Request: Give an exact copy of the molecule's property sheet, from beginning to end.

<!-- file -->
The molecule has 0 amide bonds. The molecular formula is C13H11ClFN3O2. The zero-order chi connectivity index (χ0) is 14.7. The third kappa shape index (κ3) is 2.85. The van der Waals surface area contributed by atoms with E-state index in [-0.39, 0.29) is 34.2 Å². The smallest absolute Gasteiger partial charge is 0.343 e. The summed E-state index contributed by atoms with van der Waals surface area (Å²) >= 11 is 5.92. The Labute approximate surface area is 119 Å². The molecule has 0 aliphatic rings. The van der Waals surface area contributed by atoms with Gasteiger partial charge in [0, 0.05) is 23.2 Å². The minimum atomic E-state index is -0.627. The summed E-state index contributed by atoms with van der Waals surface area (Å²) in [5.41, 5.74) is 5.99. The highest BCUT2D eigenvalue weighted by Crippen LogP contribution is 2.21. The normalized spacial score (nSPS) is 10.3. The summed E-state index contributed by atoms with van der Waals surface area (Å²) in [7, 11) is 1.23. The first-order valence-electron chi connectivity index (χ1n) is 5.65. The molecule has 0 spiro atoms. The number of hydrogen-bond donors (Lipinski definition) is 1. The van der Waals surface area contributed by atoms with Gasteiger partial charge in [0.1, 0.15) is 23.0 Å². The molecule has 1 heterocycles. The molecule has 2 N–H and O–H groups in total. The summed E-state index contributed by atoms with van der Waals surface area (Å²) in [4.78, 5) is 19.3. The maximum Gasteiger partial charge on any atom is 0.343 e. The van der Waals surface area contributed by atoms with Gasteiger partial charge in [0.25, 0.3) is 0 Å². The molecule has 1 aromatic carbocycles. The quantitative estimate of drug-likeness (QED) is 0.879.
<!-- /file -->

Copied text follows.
The molecule has 0 amide bonds. The molecular formula is C13H11ClFN3O2. The zero-order chi connectivity index (χ0) is 14.7. The third kappa shape index (κ3) is 2.85. The van der Waals surface area contributed by atoms with E-state index in [-0.39, 0.29) is 34.2 Å². The smallest absolute Gasteiger partial charge is 0.343 e. The summed E-state index contributed by atoms with van der Waals surface area (Å²) >= 11 is 5.92. The Labute approximate surface area is 119 Å². The molecule has 0 aliphatic rings. The van der Waals surface area contributed by atoms with Gasteiger partial charge in [0, 0.05) is 23.2 Å². The minimum atomic E-state index is -0.627. The summed E-state index contributed by atoms with van der Waals surface area (Å²) in [5.41, 5.74) is 5.99. The highest BCUT2D eigenvalue weighted by Crippen LogP contribution is 2.21. The normalized spacial score (nSPS) is 10.3. The summed E-state index contributed by atoms with van der Waals surface area (Å²) in [7, 11) is 1.23. The first-order valence-electron chi connectivity index (χ1n) is 5.65. The molecule has 0 spiro atoms. The number of hydrogen-bond donors (Lipinski definition) is 1. The van der Waals surface area contributed by atoms with Gasteiger partial charge in [0.1, 0.15) is 23.0 Å². The molecule has 1 heterocycles. The molecule has 2 N–H and O–H groups in total. The summed E-state index contributed by atoms with van der Waals surface area (Å²) in [4.78, 5) is 19.3. The maximum Gasteiger partial charge on any atom is 0.343 e. The van der Waals surface area contributed by atoms with Gasteiger partial charge in [0.25, 0.3) is 0 Å². The molecule has 1 aromatic carbocycles. The quantitative estimate of drug-likeness (QED) is 0.879.